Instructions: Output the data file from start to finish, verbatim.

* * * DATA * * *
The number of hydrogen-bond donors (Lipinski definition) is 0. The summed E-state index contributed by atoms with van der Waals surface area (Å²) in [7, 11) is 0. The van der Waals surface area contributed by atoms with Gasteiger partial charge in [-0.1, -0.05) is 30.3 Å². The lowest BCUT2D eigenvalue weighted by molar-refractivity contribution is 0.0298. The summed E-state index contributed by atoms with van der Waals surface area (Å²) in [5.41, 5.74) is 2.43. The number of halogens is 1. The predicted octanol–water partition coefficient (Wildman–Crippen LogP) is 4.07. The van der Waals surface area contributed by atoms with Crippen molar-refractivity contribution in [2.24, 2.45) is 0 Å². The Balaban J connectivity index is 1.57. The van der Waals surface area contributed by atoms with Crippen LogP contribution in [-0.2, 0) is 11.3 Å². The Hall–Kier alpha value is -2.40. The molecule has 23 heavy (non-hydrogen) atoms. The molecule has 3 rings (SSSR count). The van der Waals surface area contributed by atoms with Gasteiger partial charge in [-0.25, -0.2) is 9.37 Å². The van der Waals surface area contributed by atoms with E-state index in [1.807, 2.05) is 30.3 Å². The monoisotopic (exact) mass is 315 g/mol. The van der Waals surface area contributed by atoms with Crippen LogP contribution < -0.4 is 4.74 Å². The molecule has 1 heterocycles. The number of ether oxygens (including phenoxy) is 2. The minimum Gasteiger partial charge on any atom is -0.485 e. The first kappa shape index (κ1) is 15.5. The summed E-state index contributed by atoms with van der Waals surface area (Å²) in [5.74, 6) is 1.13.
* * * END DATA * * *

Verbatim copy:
The number of hydrogen-bond donors (Lipinski definition) is 0. The summed E-state index contributed by atoms with van der Waals surface area (Å²) in [7, 11) is 0. The van der Waals surface area contributed by atoms with Gasteiger partial charge in [-0.1, -0.05) is 30.3 Å². The lowest BCUT2D eigenvalue weighted by molar-refractivity contribution is 0.0298. The summed E-state index contributed by atoms with van der Waals surface area (Å²) in [5.41, 5.74) is 2.43. The number of halogens is 1. The predicted octanol–water partition coefficient (Wildman–Crippen LogP) is 4.07. The van der Waals surface area contributed by atoms with Crippen molar-refractivity contribution in [2.24, 2.45) is 0 Å². The Balaban J connectivity index is 1.57. The van der Waals surface area contributed by atoms with Crippen LogP contribution in [-0.2, 0) is 11.3 Å². The Hall–Kier alpha value is -2.40. The molecule has 23 heavy (non-hydrogen) atoms. The molecule has 3 rings (SSSR count). The van der Waals surface area contributed by atoms with Gasteiger partial charge in [-0.25, -0.2) is 9.37 Å². The van der Waals surface area contributed by atoms with E-state index in [1.807, 2.05) is 30.3 Å². The monoisotopic (exact) mass is 315 g/mol. The van der Waals surface area contributed by atoms with Crippen LogP contribution < -0.4 is 4.74 Å². The molecule has 1 heterocycles. The number of ether oxygens (including phenoxy) is 2. The minimum Gasteiger partial charge on any atom is -0.485 e. The first kappa shape index (κ1) is 15.5. The summed E-state index contributed by atoms with van der Waals surface area (Å²) in [5.74, 6) is 1.13.